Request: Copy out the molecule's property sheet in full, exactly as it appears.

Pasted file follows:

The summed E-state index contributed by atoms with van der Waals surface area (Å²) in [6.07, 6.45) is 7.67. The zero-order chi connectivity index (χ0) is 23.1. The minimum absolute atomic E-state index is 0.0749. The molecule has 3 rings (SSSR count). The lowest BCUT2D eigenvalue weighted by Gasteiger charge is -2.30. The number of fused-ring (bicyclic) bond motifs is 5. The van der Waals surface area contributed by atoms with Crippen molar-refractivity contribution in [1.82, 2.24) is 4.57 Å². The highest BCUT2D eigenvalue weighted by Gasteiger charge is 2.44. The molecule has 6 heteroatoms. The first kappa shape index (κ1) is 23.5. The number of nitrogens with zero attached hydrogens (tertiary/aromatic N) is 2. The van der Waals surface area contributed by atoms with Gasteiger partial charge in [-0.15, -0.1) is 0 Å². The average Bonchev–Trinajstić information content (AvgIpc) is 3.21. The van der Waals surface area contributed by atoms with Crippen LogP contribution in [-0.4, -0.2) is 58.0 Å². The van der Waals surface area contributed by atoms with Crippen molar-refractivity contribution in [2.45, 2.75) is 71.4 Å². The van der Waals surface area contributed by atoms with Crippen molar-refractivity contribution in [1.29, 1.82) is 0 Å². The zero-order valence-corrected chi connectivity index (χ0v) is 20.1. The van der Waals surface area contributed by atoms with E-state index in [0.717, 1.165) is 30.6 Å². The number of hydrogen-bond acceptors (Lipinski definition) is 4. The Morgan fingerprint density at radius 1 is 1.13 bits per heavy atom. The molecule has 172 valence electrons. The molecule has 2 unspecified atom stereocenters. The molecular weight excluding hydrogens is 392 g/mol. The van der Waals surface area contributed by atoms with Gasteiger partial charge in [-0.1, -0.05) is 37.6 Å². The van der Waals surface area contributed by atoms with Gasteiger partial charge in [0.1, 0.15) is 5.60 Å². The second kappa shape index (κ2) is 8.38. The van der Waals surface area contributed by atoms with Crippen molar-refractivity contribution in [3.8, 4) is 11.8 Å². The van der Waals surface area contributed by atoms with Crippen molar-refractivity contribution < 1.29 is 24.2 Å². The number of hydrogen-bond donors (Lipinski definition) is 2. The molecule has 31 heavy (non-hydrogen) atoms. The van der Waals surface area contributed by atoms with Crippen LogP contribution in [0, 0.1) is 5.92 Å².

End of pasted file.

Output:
The summed E-state index contributed by atoms with van der Waals surface area (Å²) in [6.07, 6.45) is 7.67. The zero-order chi connectivity index (χ0) is 23.1. The minimum absolute atomic E-state index is 0.0749. The molecule has 3 rings (SSSR count). The lowest BCUT2D eigenvalue weighted by Gasteiger charge is -2.30. The number of fused-ring (bicyclic) bond motifs is 5. The van der Waals surface area contributed by atoms with Crippen molar-refractivity contribution in [1.82, 2.24) is 4.57 Å². The highest BCUT2D eigenvalue weighted by Gasteiger charge is 2.44. The molecule has 6 heteroatoms. The first kappa shape index (κ1) is 23.5. The number of nitrogens with zero attached hydrogens (tertiary/aromatic N) is 2. The van der Waals surface area contributed by atoms with Gasteiger partial charge in [-0.15, -0.1) is 0 Å². The average Bonchev–Trinajstić information content (AvgIpc) is 3.21. The van der Waals surface area contributed by atoms with Crippen LogP contribution in [-0.4, -0.2) is 58.0 Å². The van der Waals surface area contributed by atoms with Crippen molar-refractivity contribution in [2.45, 2.75) is 71.4 Å². The van der Waals surface area contributed by atoms with Crippen molar-refractivity contribution in [1.29, 1.82) is 0 Å². The zero-order valence-corrected chi connectivity index (χ0v) is 20.1. The van der Waals surface area contributed by atoms with E-state index in [0.717, 1.165) is 30.6 Å². The number of hydrogen-bond acceptors (Lipinski definition) is 4. The Morgan fingerprint density at radius 1 is 1.13 bits per heavy atom. The molecule has 172 valence electrons. The molecule has 2 unspecified atom stereocenters. The molecular weight excluding hydrogens is 392 g/mol. The van der Waals surface area contributed by atoms with Gasteiger partial charge in [-0.1, -0.05) is 37.6 Å². The van der Waals surface area contributed by atoms with Gasteiger partial charge in [0.1, 0.15) is 5.60 Å². The second kappa shape index (κ2) is 8.38. The van der Waals surface area contributed by atoms with Crippen molar-refractivity contribution in [3.8, 4) is 11.8 Å². The van der Waals surface area contributed by atoms with Crippen molar-refractivity contribution < 1.29 is 24.2 Å². The number of hydrogen-bond donors (Lipinski definition) is 2. The molecule has 31 heavy (non-hydrogen) atoms. The van der Waals surface area contributed by atoms with Crippen LogP contribution in [0, 0.1) is 5.92 Å².